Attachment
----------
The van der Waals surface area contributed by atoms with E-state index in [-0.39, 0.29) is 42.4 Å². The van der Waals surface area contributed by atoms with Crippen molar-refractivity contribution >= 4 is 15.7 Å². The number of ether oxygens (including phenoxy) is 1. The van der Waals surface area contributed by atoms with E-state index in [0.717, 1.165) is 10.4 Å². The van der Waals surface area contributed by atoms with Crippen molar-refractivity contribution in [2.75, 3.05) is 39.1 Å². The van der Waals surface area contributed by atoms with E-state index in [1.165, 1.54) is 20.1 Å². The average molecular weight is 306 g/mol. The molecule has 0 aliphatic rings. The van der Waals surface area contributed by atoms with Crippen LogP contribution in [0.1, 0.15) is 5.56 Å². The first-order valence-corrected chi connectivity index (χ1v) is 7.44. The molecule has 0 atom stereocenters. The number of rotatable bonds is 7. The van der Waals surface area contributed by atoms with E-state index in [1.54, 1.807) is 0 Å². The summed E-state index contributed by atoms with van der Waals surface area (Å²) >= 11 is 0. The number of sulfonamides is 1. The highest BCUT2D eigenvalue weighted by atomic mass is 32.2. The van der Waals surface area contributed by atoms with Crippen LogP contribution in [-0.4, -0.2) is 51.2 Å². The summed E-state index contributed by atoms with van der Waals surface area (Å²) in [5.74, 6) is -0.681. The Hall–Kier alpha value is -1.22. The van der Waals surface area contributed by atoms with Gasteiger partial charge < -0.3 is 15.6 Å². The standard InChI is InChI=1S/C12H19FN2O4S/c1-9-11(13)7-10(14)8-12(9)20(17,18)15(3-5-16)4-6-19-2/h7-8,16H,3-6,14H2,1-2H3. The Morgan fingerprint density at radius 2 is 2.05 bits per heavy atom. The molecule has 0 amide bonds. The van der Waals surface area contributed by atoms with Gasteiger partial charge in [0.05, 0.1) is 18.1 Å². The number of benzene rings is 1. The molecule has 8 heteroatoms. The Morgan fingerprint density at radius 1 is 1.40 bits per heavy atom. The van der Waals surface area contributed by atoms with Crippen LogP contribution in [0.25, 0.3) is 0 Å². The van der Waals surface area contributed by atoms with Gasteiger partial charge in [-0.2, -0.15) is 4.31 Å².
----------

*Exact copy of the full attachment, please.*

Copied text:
The van der Waals surface area contributed by atoms with E-state index in [-0.39, 0.29) is 42.4 Å². The van der Waals surface area contributed by atoms with Crippen molar-refractivity contribution >= 4 is 15.7 Å². The number of ether oxygens (including phenoxy) is 1. The van der Waals surface area contributed by atoms with E-state index in [0.717, 1.165) is 10.4 Å². The van der Waals surface area contributed by atoms with Crippen molar-refractivity contribution in [2.75, 3.05) is 39.1 Å². The van der Waals surface area contributed by atoms with E-state index in [1.165, 1.54) is 20.1 Å². The average molecular weight is 306 g/mol. The molecule has 0 aliphatic rings. The van der Waals surface area contributed by atoms with Crippen LogP contribution in [0.1, 0.15) is 5.56 Å². The first-order valence-corrected chi connectivity index (χ1v) is 7.44. The molecule has 0 atom stereocenters. The number of rotatable bonds is 7. The van der Waals surface area contributed by atoms with E-state index in [1.54, 1.807) is 0 Å². The summed E-state index contributed by atoms with van der Waals surface area (Å²) >= 11 is 0. The number of sulfonamides is 1. The highest BCUT2D eigenvalue weighted by atomic mass is 32.2. The van der Waals surface area contributed by atoms with Crippen LogP contribution in [-0.4, -0.2) is 51.2 Å². The summed E-state index contributed by atoms with van der Waals surface area (Å²) in [5.74, 6) is -0.681. The Hall–Kier alpha value is -1.22. The van der Waals surface area contributed by atoms with Gasteiger partial charge < -0.3 is 15.6 Å². The standard InChI is InChI=1S/C12H19FN2O4S/c1-9-11(13)7-10(14)8-12(9)20(17,18)15(3-5-16)4-6-19-2/h7-8,16H,3-6,14H2,1-2H3. The Morgan fingerprint density at radius 2 is 2.05 bits per heavy atom. The molecule has 0 amide bonds. The van der Waals surface area contributed by atoms with Gasteiger partial charge in [0.05, 0.1) is 18.1 Å². The number of benzene rings is 1. The molecule has 8 heteroatoms. The Morgan fingerprint density at radius 1 is 1.40 bits per heavy atom. The van der Waals surface area contributed by atoms with Crippen LogP contribution in [0.25, 0.3) is 0 Å². The van der Waals surface area contributed by atoms with Gasteiger partial charge in [-0.2, -0.15) is 4.31 Å².